Hope you had a great holiday celebrations. I recently read Steve Job's commencement speech at Stanford in 2005 and found it to be very inspiring. Hope this will help you when you're feeling unsure about your future or sticking to your gut feeling.

Thank you. I'm honored to be with you today for your commencement from one of the finest universities in the world. Truth be told, I never graduated from college and this is the closest I've ever gotten to a college graduation.

Today I want to tell you three stories from my life. That's it. No big deal. Just three stories. The first story is about connecting the dots.

I dropped out of Reed College after the first six months but then stayed around as a drop-in for another eighteen months or so before I really quit. So why did I drop out? It started before I was born. My biological mother was a young, unwed graduate student, and she decided to put me up for adoption. She felt very strongly that I should be adopted by college graduates, so everything was all set for me to be adopted at birth by a lawyer and his wife, except that when I popped out, they decided at the last minute that they really wanted a girl. So my parents, who were on a waiting list, got a call in the middle of the night asking, "We've got an unexpected baby boy. Do you want him?" They said, "Of course." My biological mother found out later that my mother had never graduated from college and that my father had never graduated from high school. She refused to sign the final adoption papers. She only relented a few months later when my parents promised that I would go to college.

This was the start in my life. And seventeen years later, I did go to college, but I naïvely chose a college that was almost as expensive as Stanford, and all of my working-class parents' savings were being spent on my college tuition. After six months, I couldn't see the value in it. I had no idea what I wanted to do with my life, and no idea of how college was going to help me figure it out, and here I was, spending all the money my parents had saved their entire life. So I decided to drop out and trust that it would all work out OK. It was pretty scary at the time, but looking back, it was one of the best decisions I ever made. The minute I dropped out, I could stop taking the required classes that didn't interest me and begin dropping in on the ones that looked far more interesting.

It wasn't all romantic. I didn't have a dorm room, so I slept on the floor in friends' rooms. I returned Coke bottles for the five-cent deposits to buy food with, and I would walk the seven miles across town every Sunday night to get one good meal a week at the Hare Krishna temple. I loved it. And much of what I stumbled into by following my curiosity and intuition turned out to be priceless later on. Let me give you one example.

Reed College at that time offered perhaps the best calligraphy instruction in the country. Throughout the campus every poster, every label on every drawer was beautifully hand-calligraphed. Because I had dropped out and didn't have to take the normal classes, I decided to take a calligraphy class to learn how to do this. I learned about serif and sans-serif typefaces, about varying the amount of space between different letter combinations, about what makes great typography great. It was beautiful, historical, artistically subtle in a way that science can't capture, and I found it fascinating.

None of this had even a hope of any practical application in my life. But ten years later when we were designing the first Macintosh computer, it all came back to me, and we designed it all into the Mac. It was the first computer with beautiful typography. If I had never dropped in on that single course in college, the Mac would have never had multiple typefaces or proportionally spaced fonts, and since Windows just copied the Mac, it's likely that no personal computer would have them.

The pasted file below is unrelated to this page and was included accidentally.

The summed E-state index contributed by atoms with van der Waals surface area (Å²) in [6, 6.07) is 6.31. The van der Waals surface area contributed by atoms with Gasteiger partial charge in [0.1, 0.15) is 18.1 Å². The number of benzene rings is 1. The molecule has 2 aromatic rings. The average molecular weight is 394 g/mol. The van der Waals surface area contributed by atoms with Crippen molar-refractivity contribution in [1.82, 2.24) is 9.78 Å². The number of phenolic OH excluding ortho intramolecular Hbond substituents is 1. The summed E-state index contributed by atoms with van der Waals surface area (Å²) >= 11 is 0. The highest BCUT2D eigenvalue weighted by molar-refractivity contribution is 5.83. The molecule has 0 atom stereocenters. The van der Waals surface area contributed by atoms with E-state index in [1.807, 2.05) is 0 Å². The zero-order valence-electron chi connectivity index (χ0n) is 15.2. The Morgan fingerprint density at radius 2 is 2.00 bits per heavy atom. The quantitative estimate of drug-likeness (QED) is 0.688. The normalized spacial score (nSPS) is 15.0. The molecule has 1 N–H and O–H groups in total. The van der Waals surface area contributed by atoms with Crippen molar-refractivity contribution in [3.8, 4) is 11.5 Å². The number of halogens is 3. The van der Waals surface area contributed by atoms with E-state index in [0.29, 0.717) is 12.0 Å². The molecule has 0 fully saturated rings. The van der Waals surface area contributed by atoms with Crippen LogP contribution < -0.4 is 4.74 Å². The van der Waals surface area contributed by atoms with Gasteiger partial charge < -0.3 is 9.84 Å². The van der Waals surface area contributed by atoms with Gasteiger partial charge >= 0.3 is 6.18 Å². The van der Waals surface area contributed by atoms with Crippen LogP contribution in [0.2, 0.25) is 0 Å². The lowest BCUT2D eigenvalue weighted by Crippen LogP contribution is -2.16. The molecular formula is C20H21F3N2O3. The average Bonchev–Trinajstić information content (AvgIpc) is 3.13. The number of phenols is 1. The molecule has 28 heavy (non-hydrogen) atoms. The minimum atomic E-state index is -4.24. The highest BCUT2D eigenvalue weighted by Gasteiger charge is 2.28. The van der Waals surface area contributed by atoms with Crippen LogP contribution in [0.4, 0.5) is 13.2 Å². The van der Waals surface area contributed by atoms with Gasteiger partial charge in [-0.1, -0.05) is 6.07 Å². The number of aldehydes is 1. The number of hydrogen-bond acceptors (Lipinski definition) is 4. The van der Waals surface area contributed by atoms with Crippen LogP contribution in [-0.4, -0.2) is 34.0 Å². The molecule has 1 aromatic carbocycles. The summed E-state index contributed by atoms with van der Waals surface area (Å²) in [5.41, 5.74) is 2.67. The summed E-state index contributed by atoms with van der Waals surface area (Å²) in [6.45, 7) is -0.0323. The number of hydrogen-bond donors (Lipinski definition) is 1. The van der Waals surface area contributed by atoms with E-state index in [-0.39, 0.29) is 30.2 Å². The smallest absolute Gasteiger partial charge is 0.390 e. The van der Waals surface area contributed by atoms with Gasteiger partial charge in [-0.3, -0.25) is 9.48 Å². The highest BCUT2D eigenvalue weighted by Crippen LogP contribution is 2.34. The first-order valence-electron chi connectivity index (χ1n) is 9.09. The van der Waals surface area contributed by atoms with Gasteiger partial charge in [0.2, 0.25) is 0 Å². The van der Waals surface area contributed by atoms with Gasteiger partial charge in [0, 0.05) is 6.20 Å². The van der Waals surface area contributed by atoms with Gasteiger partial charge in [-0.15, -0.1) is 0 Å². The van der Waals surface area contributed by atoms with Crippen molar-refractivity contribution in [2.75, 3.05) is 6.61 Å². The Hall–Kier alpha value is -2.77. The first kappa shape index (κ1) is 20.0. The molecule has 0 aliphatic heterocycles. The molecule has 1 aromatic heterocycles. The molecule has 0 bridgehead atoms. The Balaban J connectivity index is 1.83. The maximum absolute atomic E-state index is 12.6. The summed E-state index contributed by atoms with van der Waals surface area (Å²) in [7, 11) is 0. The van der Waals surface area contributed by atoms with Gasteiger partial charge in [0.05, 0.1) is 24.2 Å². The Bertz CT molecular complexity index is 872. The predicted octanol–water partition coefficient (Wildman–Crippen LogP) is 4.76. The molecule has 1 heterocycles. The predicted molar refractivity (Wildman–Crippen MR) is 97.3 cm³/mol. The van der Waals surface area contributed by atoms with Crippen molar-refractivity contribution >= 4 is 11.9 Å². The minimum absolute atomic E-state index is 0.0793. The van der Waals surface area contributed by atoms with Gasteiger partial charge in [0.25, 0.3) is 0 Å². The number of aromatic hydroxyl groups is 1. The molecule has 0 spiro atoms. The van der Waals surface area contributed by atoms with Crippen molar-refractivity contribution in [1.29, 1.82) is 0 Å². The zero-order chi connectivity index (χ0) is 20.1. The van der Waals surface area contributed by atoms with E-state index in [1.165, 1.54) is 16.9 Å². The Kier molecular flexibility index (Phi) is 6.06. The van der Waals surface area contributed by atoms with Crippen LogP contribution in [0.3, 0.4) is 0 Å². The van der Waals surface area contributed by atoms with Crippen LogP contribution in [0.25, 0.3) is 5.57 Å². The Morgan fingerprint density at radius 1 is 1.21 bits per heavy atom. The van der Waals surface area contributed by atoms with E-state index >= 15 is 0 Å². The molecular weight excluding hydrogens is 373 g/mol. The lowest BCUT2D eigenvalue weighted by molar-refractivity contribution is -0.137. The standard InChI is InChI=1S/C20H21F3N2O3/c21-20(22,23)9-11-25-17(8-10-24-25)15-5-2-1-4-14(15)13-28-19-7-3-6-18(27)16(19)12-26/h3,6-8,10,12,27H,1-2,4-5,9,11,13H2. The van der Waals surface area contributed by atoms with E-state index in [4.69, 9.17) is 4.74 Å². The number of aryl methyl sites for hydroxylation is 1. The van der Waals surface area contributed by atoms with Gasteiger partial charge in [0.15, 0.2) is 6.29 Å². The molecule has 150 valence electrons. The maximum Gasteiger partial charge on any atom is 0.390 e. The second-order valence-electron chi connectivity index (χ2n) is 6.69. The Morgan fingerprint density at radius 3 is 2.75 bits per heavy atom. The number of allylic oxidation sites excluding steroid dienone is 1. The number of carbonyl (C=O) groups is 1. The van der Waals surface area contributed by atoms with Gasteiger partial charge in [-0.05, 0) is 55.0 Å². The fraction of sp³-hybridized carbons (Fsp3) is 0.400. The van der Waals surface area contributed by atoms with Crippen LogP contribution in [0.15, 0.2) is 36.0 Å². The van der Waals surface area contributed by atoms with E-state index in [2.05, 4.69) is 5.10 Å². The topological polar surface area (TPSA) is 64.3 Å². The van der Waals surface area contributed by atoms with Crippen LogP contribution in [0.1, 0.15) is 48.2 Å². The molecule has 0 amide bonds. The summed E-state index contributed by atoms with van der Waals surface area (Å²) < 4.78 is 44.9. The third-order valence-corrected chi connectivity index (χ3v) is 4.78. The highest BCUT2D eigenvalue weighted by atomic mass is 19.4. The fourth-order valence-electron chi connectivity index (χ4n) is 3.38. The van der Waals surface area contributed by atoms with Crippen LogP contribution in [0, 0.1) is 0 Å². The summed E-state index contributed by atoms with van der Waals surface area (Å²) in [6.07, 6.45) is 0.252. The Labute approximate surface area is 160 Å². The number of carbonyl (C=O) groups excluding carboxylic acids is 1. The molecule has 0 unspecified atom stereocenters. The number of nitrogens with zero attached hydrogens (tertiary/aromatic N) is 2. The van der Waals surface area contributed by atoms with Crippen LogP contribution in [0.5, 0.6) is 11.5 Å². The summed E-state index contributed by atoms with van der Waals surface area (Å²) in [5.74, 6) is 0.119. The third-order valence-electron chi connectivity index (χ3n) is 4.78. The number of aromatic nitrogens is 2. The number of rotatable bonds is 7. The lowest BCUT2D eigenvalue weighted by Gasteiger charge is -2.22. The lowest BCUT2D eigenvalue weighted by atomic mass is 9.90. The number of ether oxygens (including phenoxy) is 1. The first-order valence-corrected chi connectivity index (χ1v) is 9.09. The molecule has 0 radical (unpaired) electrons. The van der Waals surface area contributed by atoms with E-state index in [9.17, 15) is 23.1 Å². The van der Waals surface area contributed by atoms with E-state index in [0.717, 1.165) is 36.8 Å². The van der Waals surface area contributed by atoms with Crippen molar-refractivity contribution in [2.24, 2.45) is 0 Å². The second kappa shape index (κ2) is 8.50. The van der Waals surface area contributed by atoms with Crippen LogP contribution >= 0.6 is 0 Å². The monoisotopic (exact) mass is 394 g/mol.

If I had never dropped out, I would have never dropped in on that calligraphy class and personals computers might not have the wonderful typography that they do.

Of course it was impossible to connect the dots looking forward when I was in college, but it was very, very clear looking backwards 10 years later. Again, you can't connect the dots looking forward. You can only connect them looking backwards, so you have to trust that the dots will somehow connect in your future. You have to trust in something--your gut, destiny, life, karma, whatever--because believing that the dots will connect down the road will give you the confidence to follow your heart, even when it leads you off the well-worn path, and that will make all the difference.
My second story is about love and loss. I was lucky. I found what I loved to do early in life. Woz and I started Apple in my parents' garage when I was twenty. We worked hard and in ten years, Apple had grown from just the two of us in a garage into a $2 billion company with over 4,000 employees. We'd just released our finest creation, the Macintosh, a year earlier, and I'd just turned thirty, and then I got fired. How can you get fired from a company you started? Well, as Apple grew, we hired someone who I thought was very talented to run the company with me, and for the first year or so, things went well. But then our visions of the future began to diverge, and eventually we had a falling out. When we did, our board of directors sided with him, and so at thirty, I was out, and very publicly out. What had been the focus of my entire adult life was gone, and it was devastating. I really didn't know what to do for a few months. I felt that I had let the previous generation of entrepreneurs down, that I had dropped the baton as it was being passed to me. I met with David Packard and Bob Noyce and tried to apologize for screwing up so badly. I was a very public failure and I even thought about running away from the Valley. But something slowly began to dawn on me. I still loved what I did. The turn of events at Apple had not changed that one bit. I'd been rejected but I was still in love. And so I decided to start over.